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J Dual Diagn. 2018 Jan-Mar;14(1):2-13. doi: 10.1080/15504263.2017.1384877. Epub 2018 Jan 24.

Impact of E-cigarettes on Smoking and Related Outcomes in Veteran Smokers With Psychiatric Comorbidity.

Author information

1
a Department of Psychiatry , Yale School of Medicine , New Haven , Connecticut , USA.
2
b Veterans Health Administration Mental Illness Research, Education and Clinical Center (MIRECC) , West Haven , Connecticut , USA.
3
c Department of Laboratory Medicine , Yale School of Medicine , New Haven , Connecticut , USA.
4
d Department of Biostatistics , Yale School of Public Health , New Haven , Connecticut , USA.

Abstract

OBJECTIVE:

Compared to the general U.S. population, smokers with comorbid psychiatric and/or substance use disorders have lower quit rates after evidence-based treatments and disproportionately high smoking-related deaths. Improved modalities for reducing tobacco-related harm in this subpopulation are needed. Because electronic cigarettes (e-cigarettes) can now deliver physiologically relevant levels of nicotine to consumers, they represent an additional nicotine delivery system that could be used in cessation interventions. While current data suggest that the use of e-cigarettes by smokers promotes a reduction in combustible cigarette use, smoking quit rates through use of e-cigarettes appears to be low. The goal of this study was to examine impact of e-cigarette use on combustible tobacco use as well as on the readiness to quit smoking and changes in nicotine dependence in a multimorbid population.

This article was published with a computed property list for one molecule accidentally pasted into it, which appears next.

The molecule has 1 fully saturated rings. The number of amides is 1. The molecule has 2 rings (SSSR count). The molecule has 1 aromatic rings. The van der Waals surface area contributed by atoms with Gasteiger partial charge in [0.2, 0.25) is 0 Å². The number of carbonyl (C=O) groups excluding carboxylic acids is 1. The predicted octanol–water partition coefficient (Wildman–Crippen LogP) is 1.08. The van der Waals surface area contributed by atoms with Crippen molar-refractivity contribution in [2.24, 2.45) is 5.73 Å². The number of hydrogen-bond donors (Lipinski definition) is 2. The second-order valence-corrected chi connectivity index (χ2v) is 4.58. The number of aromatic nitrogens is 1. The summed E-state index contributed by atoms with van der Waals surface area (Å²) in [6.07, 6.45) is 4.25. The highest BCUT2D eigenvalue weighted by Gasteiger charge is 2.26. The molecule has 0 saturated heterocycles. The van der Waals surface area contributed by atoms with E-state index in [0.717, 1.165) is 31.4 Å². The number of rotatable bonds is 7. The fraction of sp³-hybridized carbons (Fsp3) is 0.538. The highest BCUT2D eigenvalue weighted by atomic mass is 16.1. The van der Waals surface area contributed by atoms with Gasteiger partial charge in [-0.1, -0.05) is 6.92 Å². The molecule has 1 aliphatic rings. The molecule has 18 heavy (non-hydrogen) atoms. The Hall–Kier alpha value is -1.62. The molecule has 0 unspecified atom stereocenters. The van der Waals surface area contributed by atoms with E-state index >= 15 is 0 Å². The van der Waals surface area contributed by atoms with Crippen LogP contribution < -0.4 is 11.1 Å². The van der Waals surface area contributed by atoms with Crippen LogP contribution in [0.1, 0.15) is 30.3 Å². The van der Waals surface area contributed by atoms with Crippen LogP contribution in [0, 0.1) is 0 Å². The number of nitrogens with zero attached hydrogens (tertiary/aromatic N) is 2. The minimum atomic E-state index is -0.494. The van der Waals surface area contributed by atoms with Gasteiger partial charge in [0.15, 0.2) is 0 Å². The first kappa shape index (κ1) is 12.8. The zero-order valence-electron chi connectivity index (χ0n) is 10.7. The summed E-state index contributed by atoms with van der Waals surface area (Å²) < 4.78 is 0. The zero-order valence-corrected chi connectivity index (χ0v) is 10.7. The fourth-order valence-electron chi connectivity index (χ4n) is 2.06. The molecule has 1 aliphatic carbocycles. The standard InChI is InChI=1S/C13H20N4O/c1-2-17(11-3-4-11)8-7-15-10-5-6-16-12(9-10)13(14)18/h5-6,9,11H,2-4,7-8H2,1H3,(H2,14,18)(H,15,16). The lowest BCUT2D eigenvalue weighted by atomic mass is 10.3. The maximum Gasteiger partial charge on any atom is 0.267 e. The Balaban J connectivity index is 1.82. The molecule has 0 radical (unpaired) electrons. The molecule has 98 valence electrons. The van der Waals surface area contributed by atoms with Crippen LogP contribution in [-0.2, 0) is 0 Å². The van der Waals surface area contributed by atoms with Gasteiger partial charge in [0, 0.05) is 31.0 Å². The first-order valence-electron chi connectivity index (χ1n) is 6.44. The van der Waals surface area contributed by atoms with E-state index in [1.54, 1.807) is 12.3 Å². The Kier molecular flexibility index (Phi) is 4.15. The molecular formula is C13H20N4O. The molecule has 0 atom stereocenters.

METHODS:

We conducted a 4-week, open-label study in 43 military veteran smokers who had no immediate intention to stop smoking and were currently receiving psychiatric services from the Department of Veterans Affairs health care system. Participants were provided with a study e-cigarette they could use ad libitum along with other tobacco products and were encouraged to attend weekly laboratory visits and a one-month follow-up visit. Main outcome measures were number of cigarettes smoked per day (CPD), the frequency of e-cigarette use, the amount of money spent on combustible cigarettes (U.S. dollars/week), alveolar carbon monoxide (CO) levels, and urine cotinine levels.

RESULTS:

Mean e-cigarette use was 5.7 days per week and only 9% of participants used the e-cigarette for fewer than 4 days per week. Significant reductions in breath CO (9.3 ppm to 7.3 ppm, p < .02) and CPD (from 16.6 to 5.7, p < .001) were observed across study weeks, and no serious adverse events were reported. Three participants (10% of completers) reported smoking cessation that was corroborated biochemically. At one-month follow-up, motivation to quit smoking remained significantly higher and the level of nicotine dependence was significantly lower than at baseline.

CONCLUSIONS:

E-cigarettes are acceptable to smokers with psychiatric comorbidities, as indicated by sustained and frequent e-cigarette use by 90% of participants, and may promote reduction and/or cessation of combustible cigarette use. E-cigarettes appear to be a viable harm reduction modality in smokers with psychiatric comorbidities.

KEYWORDS:

Electronic cigarettes; cigarettes; e-cigarettes; smoking; tobacco harm reduction

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